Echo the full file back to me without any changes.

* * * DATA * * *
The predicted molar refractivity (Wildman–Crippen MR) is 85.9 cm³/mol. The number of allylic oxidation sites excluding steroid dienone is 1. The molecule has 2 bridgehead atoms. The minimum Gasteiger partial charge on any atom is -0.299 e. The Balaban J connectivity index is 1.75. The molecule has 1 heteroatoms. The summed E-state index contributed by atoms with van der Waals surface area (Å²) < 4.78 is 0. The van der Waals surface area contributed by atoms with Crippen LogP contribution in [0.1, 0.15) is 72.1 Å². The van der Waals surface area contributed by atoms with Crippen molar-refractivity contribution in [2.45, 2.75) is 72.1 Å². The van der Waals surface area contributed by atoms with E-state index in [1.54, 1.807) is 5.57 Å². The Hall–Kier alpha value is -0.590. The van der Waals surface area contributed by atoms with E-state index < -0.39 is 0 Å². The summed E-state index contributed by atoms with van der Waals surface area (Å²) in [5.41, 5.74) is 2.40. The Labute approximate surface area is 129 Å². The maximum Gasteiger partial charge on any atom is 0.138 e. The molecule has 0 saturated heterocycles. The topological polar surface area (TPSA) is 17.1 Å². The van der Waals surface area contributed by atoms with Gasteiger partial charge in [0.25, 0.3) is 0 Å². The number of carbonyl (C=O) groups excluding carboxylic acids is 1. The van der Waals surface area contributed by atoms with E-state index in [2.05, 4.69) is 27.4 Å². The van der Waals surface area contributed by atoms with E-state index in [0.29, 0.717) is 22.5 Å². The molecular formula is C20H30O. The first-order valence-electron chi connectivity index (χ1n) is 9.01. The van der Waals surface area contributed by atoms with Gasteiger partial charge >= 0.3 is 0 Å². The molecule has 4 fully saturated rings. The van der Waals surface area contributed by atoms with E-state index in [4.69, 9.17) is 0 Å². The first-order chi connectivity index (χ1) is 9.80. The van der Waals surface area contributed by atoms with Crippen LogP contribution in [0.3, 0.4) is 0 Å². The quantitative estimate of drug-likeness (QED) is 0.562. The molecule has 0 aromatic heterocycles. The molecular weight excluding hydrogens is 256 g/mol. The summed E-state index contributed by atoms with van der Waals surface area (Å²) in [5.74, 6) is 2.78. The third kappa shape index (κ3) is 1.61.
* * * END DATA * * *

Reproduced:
The predicted molar refractivity (Wildman–Crippen MR) is 85.9 cm³/mol. The number of allylic oxidation sites excluding steroid dienone is 1. The molecule has 2 bridgehead atoms. The minimum Gasteiger partial charge on any atom is -0.299 e. The Balaban J connectivity index is 1.75. The molecule has 1 heteroatoms. The summed E-state index contributed by atoms with van der Waals surface area (Å²) < 4.78 is 0. The van der Waals surface area contributed by atoms with Crippen LogP contribution in [0.1, 0.15) is 72.1 Å². The van der Waals surface area contributed by atoms with Crippen molar-refractivity contribution in [2.45, 2.75) is 72.1 Å². The van der Waals surface area contributed by atoms with E-state index in [1.54, 1.807) is 5.57 Å². The Hall–Kier alpha value is -0.590. The van der Waals surface area contributed by atoms with E-state index < -0.39 is 0 Å². The summed E-state index contributed by atoms with van der Waals surface area (Å²) in [5.41, 5.74) is 2.40. The Labute approximate surface area is 129 Å². The maximum Gasteiger partial charge on any atom is 0.138 e. The molecule has 0 saturated heterocycles. The topological polar surface area (TPSA) is 17.1 Å². The van der Waals surface area contributed by atoms with Gasteiger partial charge in [0.25, 0.3) is 0 Å². The number of carbonyl (C=O) groups excluding carboxylic acids is 1. The van der Waals surface area contributed by atoms with E-state index in [2.05, 4.69) is 27.4 Å². The van der Waals surface area contributed by atoms with E-state index in [0.29, 0.717) is 22.5 Å². The molecular formula is C20H30O. The first-order valence-electron chi connectivity index (χ1n) is 9.01. The van der Waals surface area contributed by atoms with Gasteiger partial charge >= 0.3 is 0 Å². The molecule has 4 fully saturated rings. The van der Waals surface area contributed by atoms with E-state index in [4.69, 9.17) is 0 Å². The first-order chi connectivity index (χ1) is 9.80. The van der Waals surface area contributed by atoms with Crippen LogP contribution in [0.3, 0.4) is 0 Å². The quantitative estimate of drug-likeness (QED) is 0.562. The molecule has 0 aromatic heterocycles. The molecular weight excluding hydrogens is 256 g/mol. The summed E-state index contributed by atoms with van der Waals surface area (Å²) in [5.74, 6) is 2.78. The third kappa shape index (κ3) is 1.61.